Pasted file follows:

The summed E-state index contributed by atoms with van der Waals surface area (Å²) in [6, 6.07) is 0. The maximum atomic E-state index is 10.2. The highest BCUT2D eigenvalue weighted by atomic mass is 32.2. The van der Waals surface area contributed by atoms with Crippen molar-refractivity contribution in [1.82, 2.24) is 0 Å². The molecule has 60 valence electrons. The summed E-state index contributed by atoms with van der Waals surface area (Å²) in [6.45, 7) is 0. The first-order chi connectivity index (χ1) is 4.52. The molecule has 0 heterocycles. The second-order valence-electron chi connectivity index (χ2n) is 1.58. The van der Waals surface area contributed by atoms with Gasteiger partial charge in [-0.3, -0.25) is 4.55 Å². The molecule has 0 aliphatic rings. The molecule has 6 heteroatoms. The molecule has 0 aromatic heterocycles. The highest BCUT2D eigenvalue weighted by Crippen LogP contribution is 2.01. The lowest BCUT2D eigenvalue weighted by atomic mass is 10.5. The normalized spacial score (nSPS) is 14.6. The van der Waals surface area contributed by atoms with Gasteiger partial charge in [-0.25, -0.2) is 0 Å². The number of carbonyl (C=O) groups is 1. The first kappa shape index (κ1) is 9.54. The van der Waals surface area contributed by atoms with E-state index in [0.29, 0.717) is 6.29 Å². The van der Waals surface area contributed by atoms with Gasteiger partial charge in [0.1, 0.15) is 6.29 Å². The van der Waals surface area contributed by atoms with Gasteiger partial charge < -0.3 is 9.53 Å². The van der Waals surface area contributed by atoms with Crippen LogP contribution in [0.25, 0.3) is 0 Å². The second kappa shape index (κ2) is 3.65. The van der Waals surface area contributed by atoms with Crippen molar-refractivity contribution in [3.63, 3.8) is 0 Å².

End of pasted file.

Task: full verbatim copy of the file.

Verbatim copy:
The summed E-state index contributed by atoms with van der Waals surface area (Å²) in [6, 6.07) is 0. The maximum atomic E-state index is 10.2. The highest BCUT2D eigenvalue weighted by atomic mass is 32.2. The van der Waals surface area contributed by atoms with Crippen molar-refractivity contribution in [1.82, 2.24) is 0 Å². The molecule has 60 valence electrons. The summed E-state index contributed by atoms with van der Waals surface area (Å²) in [6.45, 7) is 0. The first-order chi connectivity index (χ1) is 4.52. The molecule has 0 heterocycles. The second-order valence-electron chi connectivity index (χ2n) is 1.58. The van der Waals surface area contributed by atoms with Gasteiger partial charge in [-0.3, -0.25) is 4.55 Å². The molecule has 0 aliphatic rings. The molecule has 6 heteroatoms. The molecule has 0 aromatic heterocycles. The highest BCUT2D eigenvalue weighted by Crippen LogP contribution is 2.01. The lowest BCUT2D eigenvalue weighted by atomic mass is 10.5. The normalized spacial score (nSPS) is 14.6. The van der Waals surface area contributed by atoms with Gasteiger partial charge in [-0.25, -0.2) is 0 Å². The number of carbonyl (C=O) groups is 1. The first kappa shape index (κ1) is 9.54. The van der Waals surface area contributed by atoms with E-state index in [0.29, 0.717) is 6.29 Å². The van der Waals surface area contributed by atoms with Gasteiger partial charge in [0.1, 0.15) is 6.29 Å². The van der Waals surface area contributed by atoms with Gasteiger partial charge < -0.3 is 9.53 Å². The van der Waals surface area contributed by atoms with Crippen LogP contribution in [0.25, 0.3) is 0 Å². The second kappa shape index (κ2) is 3.65. The van der Waals surface area contributed by atoms with Crippen molar-refractivity contribution in [3.63, 3.8) is 0 Å².